Gina Haspel’s confirmation doesn’t resolve key issues regarding her role in overseeing torture

The 54-45 vote ends a tough confirmation fight. But questions remain.

CIA Director Gina Haspel testifies at her confirmation hearing before the Senate Intelligence Committee on May 9. CREDIT: Xinhua/Ting Shen via Getty Images
CIA Director Gina Haspel testifies at her confirmation hearing before the Senate Intelligence Committee on May 9. CREDIT: Xinhua/Ting Shen via Getty Images

The Senate voted Thursday to confirm Gina Haspel lead the Central Intelligence Agency (CIA), despite objections from many Democrats and some Republicans about her role in the agency’s torture program after 9/11.

The 54–45 vote Thursday afternoon brings to a close a long and fraught nomination process for Haspel, who now becomes the first woman to lead the agency.

“Perhaps the most qualified individual ever nominated for this role, Ms. Haspel has earned the respect of her peers, predecessors, and members of Congress from both sides of the aisle,” Senate Intelligence Committee chair Sen. Richard Burr (R-NC) said in a statement. “She is the right person to lead the brave men and women of the CIA, has a clear-eyed vision for the future of the Agency, and I look forward to working with Ms. Haspel in the years to come to keep our country safe.”

Haspel’s nomination process focused on her past. In late 2002, she oversaw a black site in Thailand where CIA contractors used brutal interrogation tactics — including water boarding, a form of controlled drowning — on a suspected Al Qaeda member. Later, in 2005, she drafted a memo that authorized the destruction of videotapes of interrogation at that same site.


The CIA made a full court press for Haspel in the weeks leading up to her confirmation, tweeting about her time as a chief of station in Africa and posting a biography on its website that includes her love of University of Kentucky Wildcats basketball and Johnny Cash — a man who famously wore black to protest the war in Vietnam.

But many questions about Haspel remained unanswered even as the Senate voted to confirm her. Sen. Jeff Flake (R-AZ) sent a letter to Attorney General Jeff Sessions last week asking him to make a Department of Justice report available to the full Senate that detailed Haspel’s role in the tape destruction. Senate Democrats also asked the Justice Department to give them access to a second report on whether anyone who spoke with investigators about the tape incident lied or committed perjury.

Last Monday, Senators and their staff briefly lost access to a memo based on the first Justice Department report, which was prepared by minority staff on the Senate Intelligence Committee. That memo cast Haspel in an unfavorable light, one source told The Intercept.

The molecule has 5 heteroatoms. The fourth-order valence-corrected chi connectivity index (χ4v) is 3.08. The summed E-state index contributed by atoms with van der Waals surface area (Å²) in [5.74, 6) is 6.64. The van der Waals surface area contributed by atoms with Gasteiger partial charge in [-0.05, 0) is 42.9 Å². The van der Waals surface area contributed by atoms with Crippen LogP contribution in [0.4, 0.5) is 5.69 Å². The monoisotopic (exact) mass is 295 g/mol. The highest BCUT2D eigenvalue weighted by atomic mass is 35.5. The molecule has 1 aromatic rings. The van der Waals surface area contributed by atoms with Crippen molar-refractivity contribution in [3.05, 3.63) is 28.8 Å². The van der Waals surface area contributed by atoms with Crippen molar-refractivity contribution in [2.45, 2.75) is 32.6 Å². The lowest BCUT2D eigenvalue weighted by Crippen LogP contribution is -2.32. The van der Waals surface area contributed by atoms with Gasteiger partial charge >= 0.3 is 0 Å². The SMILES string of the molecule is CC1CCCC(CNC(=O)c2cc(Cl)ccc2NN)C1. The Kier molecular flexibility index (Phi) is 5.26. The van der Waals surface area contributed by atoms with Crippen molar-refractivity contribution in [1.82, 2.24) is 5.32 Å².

In the end, Flake voted against Haspel because he said he did not get enough information on her role in the destruction of the interrogation tapes.

“Congress needs to be able to provide fully informed oversight,” Flake said in a statement. “My questions about Ms. Hapel’s role in the destruction of videotapes relevant to discussions occurring in Congress regarding the program have not been adequately answered.”


Other senators accused the CIA of selectively declassifying information favorable to Haspel while refusing to release — the full Senate or the public — information that could harm her nomination.

As acting CIA director, Haspel held final say over what information the agency chose to declassify about her record. Pressed on the issue by Sen. Kamala Harris (D-CA) at her confirmation hearing last week, Haspel declined to say whether she would recuse herself from that role but insisted she had not interfered with standard agency declassification processes.

“Gina Haspel and the CIA have committed one of the most blatant abuses of power in recent history, aided and abetted by a total failure of Congressional oversight,” Intelligence Committee member Sen. Ron Wyden (D-OR) said in a statement after the vote. “I have asked again and again for some justification for Ms. Haspel’s self-serving classification decisions and every response I have received, in classified and unclassified settings, has convinced me further that those decisions have nothing to do with protecting sources and methods, and only to do with protecting her own image.”

The vote Thursday broke down largely along party lines. Six Democrats ultimately broke ranks to vote for Haspel — Sen. Joe Donnelly (IN), Sen. Heidi Heitkamp (ND), Sen. Joe Manchin (WV), Sen. Bill Nelson (FL), Sen. Jeanne Shaheen (NH), and Senate Intelligence Committee vice-chair Sen. Mark Warner (VA).

Meanwhile, Republican Sens. Rand Paul (KY) and Flake voted against Haspel. Sen. John McCain (R-AZ), who is home receiving treatment for brain cancer, was not able to vote. McCain has been an outspoken critic of Haspel’s nomination and the the CIA interrogation program she participated in. He was also subjected to torture during five plus years he spent as a prisoner of war in Vietnam.


“I believe Gina Haspel is a patriot who loves our country and has devoted her professional life to its service and defense,” McCain said in a statement last week. “However, Ms. Haspel’s role in overseeing the use of torture by Americans is disturbing. Her refusal to acknowledge torture’s immorality is disqualifying.”